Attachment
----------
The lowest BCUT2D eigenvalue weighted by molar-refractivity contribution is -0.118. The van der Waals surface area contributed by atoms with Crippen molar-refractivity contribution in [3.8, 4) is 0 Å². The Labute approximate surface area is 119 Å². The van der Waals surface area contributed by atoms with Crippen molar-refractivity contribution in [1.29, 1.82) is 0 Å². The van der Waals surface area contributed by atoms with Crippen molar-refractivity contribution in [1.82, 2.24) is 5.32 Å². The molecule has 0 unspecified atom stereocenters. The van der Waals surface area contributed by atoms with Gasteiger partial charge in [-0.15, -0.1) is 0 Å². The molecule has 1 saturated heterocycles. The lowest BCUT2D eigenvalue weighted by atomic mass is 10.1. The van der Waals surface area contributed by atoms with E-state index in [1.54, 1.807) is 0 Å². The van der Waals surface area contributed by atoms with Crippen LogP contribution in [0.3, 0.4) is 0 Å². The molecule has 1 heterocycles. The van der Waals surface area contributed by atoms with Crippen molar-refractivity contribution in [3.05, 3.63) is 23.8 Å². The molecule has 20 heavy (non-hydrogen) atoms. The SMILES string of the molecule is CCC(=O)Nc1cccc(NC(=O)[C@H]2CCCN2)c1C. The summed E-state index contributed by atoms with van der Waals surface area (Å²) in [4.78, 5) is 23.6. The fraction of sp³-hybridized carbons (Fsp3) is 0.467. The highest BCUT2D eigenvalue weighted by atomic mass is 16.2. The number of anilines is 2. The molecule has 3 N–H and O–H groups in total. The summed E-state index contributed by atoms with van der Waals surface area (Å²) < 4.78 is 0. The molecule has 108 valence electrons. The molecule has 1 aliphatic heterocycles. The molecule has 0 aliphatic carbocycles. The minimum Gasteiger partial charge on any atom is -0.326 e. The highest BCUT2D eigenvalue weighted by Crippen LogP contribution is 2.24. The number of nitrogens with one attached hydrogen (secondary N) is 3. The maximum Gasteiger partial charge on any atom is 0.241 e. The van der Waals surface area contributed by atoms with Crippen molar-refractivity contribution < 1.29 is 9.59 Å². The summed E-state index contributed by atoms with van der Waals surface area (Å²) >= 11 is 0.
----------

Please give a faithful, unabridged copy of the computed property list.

The lowest BCUT2D eigenvalue weighted by molar-refractivity contribution is -0.118. The van der Waals surface area contributed by atoms with Crippen molar-refractivity contribution in [3.8, 4) is 0 Å². The Labute approximate surface area is 119 Å². The van der Waals surface area contributed by atoms with Crippen molar-refractivity contribution in [1.29, 1.82) is 0 Å². The van der Waals surface area contributed by atoms with Crippen molar-refractivity contribution in [1.82, 2.24) is 5.32 Å². The molecule has 0 unspecified atom stereocenters. The van der Waals surface area contributed by atoms with Gasteiger partial charge in [-0.15, -0.1) is 0 Å². The molecule has 1 saturated heterocycles. The lowest BCUT2D eigenvalue weighted by atomic mass is 10.1. The van der Waals surface area contributed by atoms with E-state index in [1.54, 1.807) is 0 Å². The van der Waals surface area contributed by atoms with Crippen LogP contribution in [0.3, 0.4) is 0 Å². The molecule has 1 heterocycles. The van der Waals surface area contributed by atoms with Crippen molar-refractivity contribution in [3.05, 3.63) is 23.8 Å². The molecule has 20 heavy (non-hydrogen) atoms. The SMILES string of the molecule is CCC(=O)Nc1cccc(NC(=O)[C@H]2CCCN2)c1C. The summed E-state index contributed by atoms with van der Waals surface area (Å²) in [4.78, 5) is 23.6. The fraction of sp³-hybridized carbons (Fsp3) is 0.467. The highest BCUT2D eigenvalue weighted by atomic mass is 16.2. The number of anilines is 2. The molecule has 3 N–H and O–H groups in total. The summed E-state index contributed by atoms with van der Waals surface area (Å²) < 4.78 is 0. The molecule has 108 valence electrons. The molecule has 1 aliphatic heterocycles. The molecule has 0 aliphatic carbocycles. The minimum Gasteiger partial charge on any atom is -0.326 e. The highest BCUT2D eigenvalue weighted by Crippen LogP contribution is 2.24. The number of nitrogens with one attached hydrogen (secondary N) is 3. The maximum Gasteiger partial charge on any atom is 0.241 e. The van der Waals surface area contributed by atoms with Crippen molar-refractivity contribution < 1.29 is 9.59 Å². The summed E-state index contributed by atoms with van der Waals surface area (Å²) >= 11 is 0.